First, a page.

Ford Taurus Overheat

Tiny
KCOLVIN8374
  • MEMBER
  • 1996 FORD TAURUS
  • 6 CYL
  • 2WD
  • AUTOMATIC
  • 150 MILES
My Ford Taurus overheats rather quickly, but only at low speeds. When I get up to 40 mph or higher, temp goes down. I was told this was because the radiator, and the air flow at high speeds causes the fans to go. But I also have two other problems. The heater and air conditioning do not work. I was told by somebody that it could be some little box (I can't recall what they said what it was called) that controls all three of those. Could that be what it is?
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Saturday, May 7th, 2011 AT 4:01 AM

7 Replies

Tiny
KCOLVIN8374
  • MEMBER
I've since found out the box is called the CCRM (constant control relay module), could this solve the problem?
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Saturday, May 7th, 2011 AT 4:30 AM
Tiny
CARADIODOC
  • EXPERT
Sounds like the electric radiator fan is not turning on when it is needed. It is not needed at higher speeds because the normal airflow through the radiator is sufficient without needing a fan.

First, spin the fan by hand to see if it is tight. It should spin freely. If it's tight, there's a good chance a fuse is blown too.

If it spins freely, next try swapping the fan relay with a different one like it. Two different versions are listed. If you have individual relays like the one shown below on the right, you can unplug it and switch it with a different one. If you have the box shown on the left, you will either have to perform electrical tests on it or the less-preferred method is to just plug in a different one to try it. Sorry I can't tell you where that part lives in your car but I'm sure it will be under the hood.
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Saturday, May 7th, 2011 AT 5:03 AM
Tiny
WRENCHTECH
  • EXPERT
This car doesn't use individual relays, it uses a CCRM located next to the battery as you were informed at the other site.
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Saturday, May 7th, 2011 AT 1:01 PM
Tiny
KCOLVIN8374
  • MEMBER
Well it turns out it was just a simple temp sender for only $20. Now the fans turn on! Any thoughts on why the A/C and heater are not working? There is no leakage from the heater core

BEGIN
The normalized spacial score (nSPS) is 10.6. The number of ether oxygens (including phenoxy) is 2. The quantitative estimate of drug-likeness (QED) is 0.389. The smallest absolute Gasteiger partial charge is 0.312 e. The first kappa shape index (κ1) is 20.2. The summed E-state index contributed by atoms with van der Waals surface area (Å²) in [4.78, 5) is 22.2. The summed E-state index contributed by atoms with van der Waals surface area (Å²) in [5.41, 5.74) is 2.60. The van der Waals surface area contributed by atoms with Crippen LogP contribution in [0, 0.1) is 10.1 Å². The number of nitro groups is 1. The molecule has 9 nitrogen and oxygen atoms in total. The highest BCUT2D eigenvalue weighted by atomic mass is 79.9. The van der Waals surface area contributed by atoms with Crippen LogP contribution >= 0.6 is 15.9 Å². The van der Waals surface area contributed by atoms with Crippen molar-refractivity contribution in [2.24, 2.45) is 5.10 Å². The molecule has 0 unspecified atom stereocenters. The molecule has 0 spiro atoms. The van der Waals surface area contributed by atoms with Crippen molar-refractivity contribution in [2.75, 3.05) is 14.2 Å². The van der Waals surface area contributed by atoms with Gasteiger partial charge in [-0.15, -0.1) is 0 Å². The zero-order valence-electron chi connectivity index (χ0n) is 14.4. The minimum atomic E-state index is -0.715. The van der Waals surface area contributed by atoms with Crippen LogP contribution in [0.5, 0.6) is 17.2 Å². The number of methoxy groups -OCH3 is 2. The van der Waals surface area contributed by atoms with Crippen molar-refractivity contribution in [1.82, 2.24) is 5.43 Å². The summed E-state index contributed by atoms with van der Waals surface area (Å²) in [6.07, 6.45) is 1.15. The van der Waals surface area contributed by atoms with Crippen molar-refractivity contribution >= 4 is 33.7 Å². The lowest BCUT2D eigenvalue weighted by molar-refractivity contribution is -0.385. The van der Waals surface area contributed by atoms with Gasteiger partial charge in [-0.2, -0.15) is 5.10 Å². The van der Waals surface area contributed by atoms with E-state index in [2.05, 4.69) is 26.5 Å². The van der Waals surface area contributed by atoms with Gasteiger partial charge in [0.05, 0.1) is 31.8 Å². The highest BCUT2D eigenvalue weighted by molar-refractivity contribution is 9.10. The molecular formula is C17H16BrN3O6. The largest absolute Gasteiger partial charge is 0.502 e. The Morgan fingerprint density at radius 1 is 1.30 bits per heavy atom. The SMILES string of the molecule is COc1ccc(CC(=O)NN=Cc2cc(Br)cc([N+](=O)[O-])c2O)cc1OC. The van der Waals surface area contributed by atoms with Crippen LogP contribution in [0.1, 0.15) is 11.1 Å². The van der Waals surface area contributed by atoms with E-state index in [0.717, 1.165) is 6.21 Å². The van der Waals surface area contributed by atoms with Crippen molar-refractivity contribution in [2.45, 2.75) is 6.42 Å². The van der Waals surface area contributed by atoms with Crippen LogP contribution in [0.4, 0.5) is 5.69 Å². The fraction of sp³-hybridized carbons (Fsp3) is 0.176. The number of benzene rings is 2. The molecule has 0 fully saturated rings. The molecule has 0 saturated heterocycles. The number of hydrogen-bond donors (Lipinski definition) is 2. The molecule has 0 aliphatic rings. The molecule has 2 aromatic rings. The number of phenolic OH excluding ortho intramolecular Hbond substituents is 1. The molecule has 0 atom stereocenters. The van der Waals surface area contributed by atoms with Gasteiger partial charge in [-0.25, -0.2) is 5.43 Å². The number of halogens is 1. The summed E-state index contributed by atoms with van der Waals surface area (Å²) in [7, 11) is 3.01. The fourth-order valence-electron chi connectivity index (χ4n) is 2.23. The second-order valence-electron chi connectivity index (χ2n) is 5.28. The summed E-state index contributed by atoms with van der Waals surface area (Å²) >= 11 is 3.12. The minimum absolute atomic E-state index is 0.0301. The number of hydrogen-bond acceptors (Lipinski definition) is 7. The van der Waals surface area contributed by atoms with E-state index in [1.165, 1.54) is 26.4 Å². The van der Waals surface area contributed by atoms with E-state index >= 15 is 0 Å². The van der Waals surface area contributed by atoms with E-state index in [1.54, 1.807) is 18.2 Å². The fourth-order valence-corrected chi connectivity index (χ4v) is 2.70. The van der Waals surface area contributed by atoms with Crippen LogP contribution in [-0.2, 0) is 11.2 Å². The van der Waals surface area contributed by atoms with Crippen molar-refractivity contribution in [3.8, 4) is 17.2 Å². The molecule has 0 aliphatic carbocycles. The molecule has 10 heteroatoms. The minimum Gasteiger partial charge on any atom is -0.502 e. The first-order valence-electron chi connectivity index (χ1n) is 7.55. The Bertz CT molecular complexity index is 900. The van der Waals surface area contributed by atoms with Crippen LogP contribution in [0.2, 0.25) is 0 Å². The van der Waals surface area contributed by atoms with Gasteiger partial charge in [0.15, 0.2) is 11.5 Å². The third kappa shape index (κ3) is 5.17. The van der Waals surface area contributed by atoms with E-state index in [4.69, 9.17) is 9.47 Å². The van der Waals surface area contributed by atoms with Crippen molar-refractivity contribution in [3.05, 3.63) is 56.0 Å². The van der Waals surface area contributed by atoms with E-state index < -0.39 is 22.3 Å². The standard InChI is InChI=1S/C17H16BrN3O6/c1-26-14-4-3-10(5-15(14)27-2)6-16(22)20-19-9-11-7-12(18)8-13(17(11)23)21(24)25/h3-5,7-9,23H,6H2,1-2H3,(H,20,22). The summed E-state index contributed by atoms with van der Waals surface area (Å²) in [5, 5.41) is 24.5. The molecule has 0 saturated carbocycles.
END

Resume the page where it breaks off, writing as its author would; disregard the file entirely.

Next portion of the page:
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Monday, May 9th, 2011 AT 6:05 AM
Tiny
CARADIODOC
  • EXPERT
That's impossible to say without being able to see the car and make tests. What doesn't work about the heater? Do you get a little warm air but the heater fan doesn't run? Fan runs but only blows cold air? Do the modes switch between floor and defrost?

What doesn't work with the AC? Does the compressor run? Does everything work except it blows warm air? Has anyone checked to see if the system is low on charge? Ford uses a type of metal hose connector with an o-ring that commonly leaks. If enough refrigerant leaks out, a low-pressure cutout switch will prevent the compressor from turning on.
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Monday, May 9th, 2011 AT 7:24 AM
Tiny
KCOLVIN8374
  • MEMBER
For both instances, air blows out of the vents, but just at whatever temp it is inside the car. The fan will blow at all 4 speeds. I can change from defrost and floor, and everything in between.
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Tuesday, May 10th, 2011 AT 1:32 AM
Tiny
CARADIODOC
  • EXPERT
For the heater, once the engine is warmed up, feel the two heater hoses under the hood. They should be too hot to hold onto for very long. If they are not hot, either the heater core is plugged, the coolant level is low or there is an air pocket that hasn't burped out yet. If they ARE hot, suspect a problem with the doors and actuators inside the heater box in the dash.

The AC compressor won't turn on if the refrigerant charge is low. That is done to prevent the possibility of sucking in moisture with outside air if there is a leak. Moisture from humidity in the air and traces of remaining refrigerant combine to form hydrochloric acid. That's why mechanics always suck the system into a vacuum to remove any moisture before adding refrigerant.

First they will check to see if the charge really is low. If it is, they will add just enough to run the compressor so they can search for a leak. Due to the age of the car, there may not be a leak big enough to find and repair. The refrigerant could have likely just leaked out slowly over time. That is common. If that is the case, recharging the system will restore it to normal operation.
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Tuesday, May 10th, 2011 AT 3:26 AM

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